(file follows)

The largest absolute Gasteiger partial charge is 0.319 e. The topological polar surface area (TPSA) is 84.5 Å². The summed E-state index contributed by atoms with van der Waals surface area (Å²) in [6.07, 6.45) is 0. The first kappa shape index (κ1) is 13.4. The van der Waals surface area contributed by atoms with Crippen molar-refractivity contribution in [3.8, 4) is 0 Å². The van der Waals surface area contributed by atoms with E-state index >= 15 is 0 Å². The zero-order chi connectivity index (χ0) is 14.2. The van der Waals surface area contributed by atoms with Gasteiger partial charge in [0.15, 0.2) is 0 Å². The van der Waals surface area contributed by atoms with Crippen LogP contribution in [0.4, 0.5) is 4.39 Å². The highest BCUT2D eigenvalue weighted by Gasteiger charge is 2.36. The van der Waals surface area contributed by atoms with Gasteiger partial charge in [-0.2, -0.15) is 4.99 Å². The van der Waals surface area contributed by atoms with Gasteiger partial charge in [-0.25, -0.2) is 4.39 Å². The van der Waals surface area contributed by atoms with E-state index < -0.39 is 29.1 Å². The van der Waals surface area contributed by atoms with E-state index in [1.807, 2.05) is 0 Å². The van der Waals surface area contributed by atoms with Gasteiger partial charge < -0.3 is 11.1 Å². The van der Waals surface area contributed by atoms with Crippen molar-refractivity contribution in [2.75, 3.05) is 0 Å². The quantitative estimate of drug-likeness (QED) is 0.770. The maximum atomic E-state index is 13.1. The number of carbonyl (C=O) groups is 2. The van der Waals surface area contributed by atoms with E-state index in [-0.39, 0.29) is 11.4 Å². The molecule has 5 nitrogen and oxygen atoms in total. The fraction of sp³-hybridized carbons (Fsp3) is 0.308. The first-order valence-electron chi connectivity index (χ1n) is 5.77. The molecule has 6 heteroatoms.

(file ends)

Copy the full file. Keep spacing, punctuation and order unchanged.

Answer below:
The largest absolute Gasteiger partial charge is 0.319 e. The topological polar surface area (TPSA) is 84.5 Å². The summed E-state index contributed by atoms with van der Waals surface area (Å²) in [6.07, 6.45) is 0. The first kappa shape index (κ1) is 13.4. The van der Waals surface area contributed by atoms with Crippen molar-refractivity contribution in [3.8, 4) is 0 Å². The van der Waals surface area contributed by atoms with E-state index >= 15 is 0 Å². The zero-order chi connectivity index (χ0) is 14.2. The van der Waals surface area contributed by atoms with Gasteiger partial charge in [0.15, 0.2) is 0 Å². The van der Waals surface area contributed by atoms with Crippen LogP contribution in [0.4, 0.5) is 4.39 Å². The highest BCUT2D eigenvalue weighted by Gasteiger charge is 2.36. The van der Waals surface area contributed by atoms with Gasteiger partial charge in [-0.2, -0.15) is 4.99 Å². The van der Waals surface area contributed by atoms with Gasteiger partial charge in [-0.25, -0.2) is 4.39 Å². The van der Waals surface area contributed by atoms with E-state index < -0.39 is 29.1 Å². The van der Waals surface area contributed by atoms with E-state index in [1.807, 2.05) is 0 Å². The van der Waals surface area contributed by atoms with Gasteiger partial charge < -0.3 is 11.1 Å². The van der Waals surface area contributed by atoms with Crippen molar-refractivity contribution in [2.75, 3.05) is 0 Å². The quantitative estimate of drug-likeness (QED) is 0.770. The maximum atomic E-state index is 13.1. The number of carbonyl (C=O) groups is 2. The van der Waals surface area contributed by atoms with E-state index in [-0.39, 0.29) is 11.4 Å². The molecule has 5 nitrogen and oxygen atoms in total. The fraction of sp³-hybridized carbons (Fsp3) is 0.308. The first-order valence-electron chi connectivity index (χ1n) is 5.77. The molecule has 6 heteroatoms.